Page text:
The courts have a legal right to withhold the broad distribution of some evidence, wrote the Hennepin County judge who initially limited distribution of police body-worn camera videos in the George Floyd killing.
Hennepin County District Judge Peter Cahill filed a memorandum Tuesday explaining his rationale, and why he reversed that decision after a coalition of several media companies challenged him.
“Cases that generate intense public interest and media scrutiny highlight the tension between two fundamental rights: the right guaranteed under the federal and state constitutions to criminal defendants to receive a fair trial before an impartial jury, on the one hand, and the right of the public and press to attend criminal trials, on the other hand,” he wrote. “This Court is mindful of both fundamental rights, and the tensions between them.”
Cahill had filed an order Friday allowing the videos’ broad release; they were publicly distributed Monday.
Cahill wrote that he reversed his initial stance because the videos will be admitted at trial and would likely not impact the defendants’ right to a fair trial. Defense attorneys and prosecutors also did not object to their release, he added.
In fact, attorney Earl Gray had filed bodycam videos recorded by his client, former officer Thomas Lane, and his former partner, J. Alexander Kueng, with the court in July. The videos were submitted to support Gray’s motion to dismiss charges against Lane, and became public data under state law.
Cahill soon ordered that the media and public could view the videos inside the courthouse, but only by appointment, and he barred recording them. He wrote in his memorandum that allowing such viewings “does not manifest in ‘secrecy.’ ”
“Rather, the Court was attempting to mitigate what some colloquially characterize as efforts to ‘try the case in the press,’ ” he wrote.
Cahill wrote that his initial decision prohibiting the videos from being viewed or distributed outside of the courthouse was an attempt to prevent tainting potential jurors, not to keep the information secret. And he noted that the courts had created “special websites” to publicly provide court documents and track the criminal cases against four former Minneapolis police officers charged in Floyd’s May 25 killing.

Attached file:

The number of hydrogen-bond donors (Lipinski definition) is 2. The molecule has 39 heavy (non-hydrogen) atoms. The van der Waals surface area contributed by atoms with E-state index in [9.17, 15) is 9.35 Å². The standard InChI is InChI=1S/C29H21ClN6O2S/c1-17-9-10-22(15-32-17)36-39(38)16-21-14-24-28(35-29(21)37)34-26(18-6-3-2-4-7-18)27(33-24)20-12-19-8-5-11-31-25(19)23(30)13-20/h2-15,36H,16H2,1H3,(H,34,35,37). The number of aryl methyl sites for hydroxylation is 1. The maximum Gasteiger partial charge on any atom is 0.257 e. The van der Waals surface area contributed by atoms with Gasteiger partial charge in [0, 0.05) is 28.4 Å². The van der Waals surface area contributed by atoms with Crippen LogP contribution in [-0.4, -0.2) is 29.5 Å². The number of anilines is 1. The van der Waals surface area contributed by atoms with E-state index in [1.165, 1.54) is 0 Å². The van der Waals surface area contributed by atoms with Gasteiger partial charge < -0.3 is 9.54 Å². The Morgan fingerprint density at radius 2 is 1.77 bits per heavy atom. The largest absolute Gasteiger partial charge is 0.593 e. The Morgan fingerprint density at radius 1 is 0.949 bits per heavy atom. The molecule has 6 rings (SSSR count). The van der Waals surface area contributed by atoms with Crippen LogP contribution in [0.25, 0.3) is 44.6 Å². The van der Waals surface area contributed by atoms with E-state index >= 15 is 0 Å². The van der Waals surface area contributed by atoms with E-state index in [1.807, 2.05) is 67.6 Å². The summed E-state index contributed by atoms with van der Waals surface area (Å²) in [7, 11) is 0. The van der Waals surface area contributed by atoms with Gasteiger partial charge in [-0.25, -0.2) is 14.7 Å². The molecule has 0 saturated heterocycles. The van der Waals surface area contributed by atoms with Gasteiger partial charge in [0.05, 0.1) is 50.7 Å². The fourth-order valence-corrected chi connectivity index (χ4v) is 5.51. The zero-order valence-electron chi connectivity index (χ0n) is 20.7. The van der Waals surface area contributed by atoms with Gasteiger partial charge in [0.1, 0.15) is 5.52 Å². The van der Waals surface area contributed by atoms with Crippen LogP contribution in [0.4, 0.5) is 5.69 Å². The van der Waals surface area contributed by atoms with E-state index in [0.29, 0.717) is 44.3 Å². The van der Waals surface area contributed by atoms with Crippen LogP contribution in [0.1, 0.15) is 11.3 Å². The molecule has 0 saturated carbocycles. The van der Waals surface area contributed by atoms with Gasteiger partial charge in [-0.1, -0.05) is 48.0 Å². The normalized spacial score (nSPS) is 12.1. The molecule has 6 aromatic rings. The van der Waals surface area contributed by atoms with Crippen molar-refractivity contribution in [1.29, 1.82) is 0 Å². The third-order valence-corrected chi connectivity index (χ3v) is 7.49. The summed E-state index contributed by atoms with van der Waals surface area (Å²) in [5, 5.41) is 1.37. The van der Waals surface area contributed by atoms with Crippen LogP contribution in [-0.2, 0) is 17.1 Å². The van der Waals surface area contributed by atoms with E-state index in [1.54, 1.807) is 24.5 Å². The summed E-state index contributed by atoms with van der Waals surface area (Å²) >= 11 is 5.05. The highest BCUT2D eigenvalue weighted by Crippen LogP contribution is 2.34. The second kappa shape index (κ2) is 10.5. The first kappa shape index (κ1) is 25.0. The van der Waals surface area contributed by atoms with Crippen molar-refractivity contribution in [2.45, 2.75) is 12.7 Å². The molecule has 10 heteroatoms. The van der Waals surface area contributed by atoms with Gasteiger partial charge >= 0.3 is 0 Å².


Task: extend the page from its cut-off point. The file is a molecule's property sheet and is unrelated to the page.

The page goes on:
“This remarkable access, not ordinarily available in the tens of thousands of other criminal and civil cases filed annually in the Hennepin County District Court, is the marker of exceptional transparency, not a harbinger of secrecy,” Cahill wrote.
A media coalition filed a motion last month arguing for the videos to be broadly released, and argued its case before Cahill at a hearing. The coalition included the Star Tribune; American Public Media, which owns Minnesota Public Radio; the Associated Press; CBS Broadcasting Inc.; Dow Jones & Co., publisher of the Wall Street Journal; Hubbard Broadcasting, which owns KSTP-TV; and the New York Times Co., among others.
“There is no reason to believe that making the BWC footage itself easily accessible to the press and public would materially impact the fairness of trial,” said the coalition’s motion. “As days of unrest in the Twin Cities showed, it is vitally important that the public have full confidence in the process and outcome of this criminal prosecution.”
Cahill had also filed a gag order in July that broadly prohibited attorneys and several others from discussing the cases or distributing evidence. He rescinded that order late last month after another challenge by the media coalition.
Cahill said, however, that he was attempting to “avoid or at least ameliorate the prospects of unduly tainting the prospective jury pool endangered by the intense media interest and reporting” on the cases.
Cahill noted that case law and Minnesota court rules have determined that public access to court records is “not absolute,” and that trial judges can exercise discretion on access when it “would interfere with an overriding interest.”
He declined in his memorandum to rule on the media coalition’s assertion that it had a First Amendment right to obtain the videos. However, the judge wrote that, “The right to attend a criminal trial does not, perforce, carry with it any First Amendment right to obtain copies of documents and exhibits that have been filed with the court.”
Lane, Kueng and former officer Tou Thao are each charged with aiding and abetting murder and manslaughter.
Former officer Derek Chauvin, who knelt on Floyd’s neck for nearly nine minutes, is charged with one count each of second-degree unintentional murder, third-degree murder and second-degree manslaughter.
A trial is scheduled for March 8.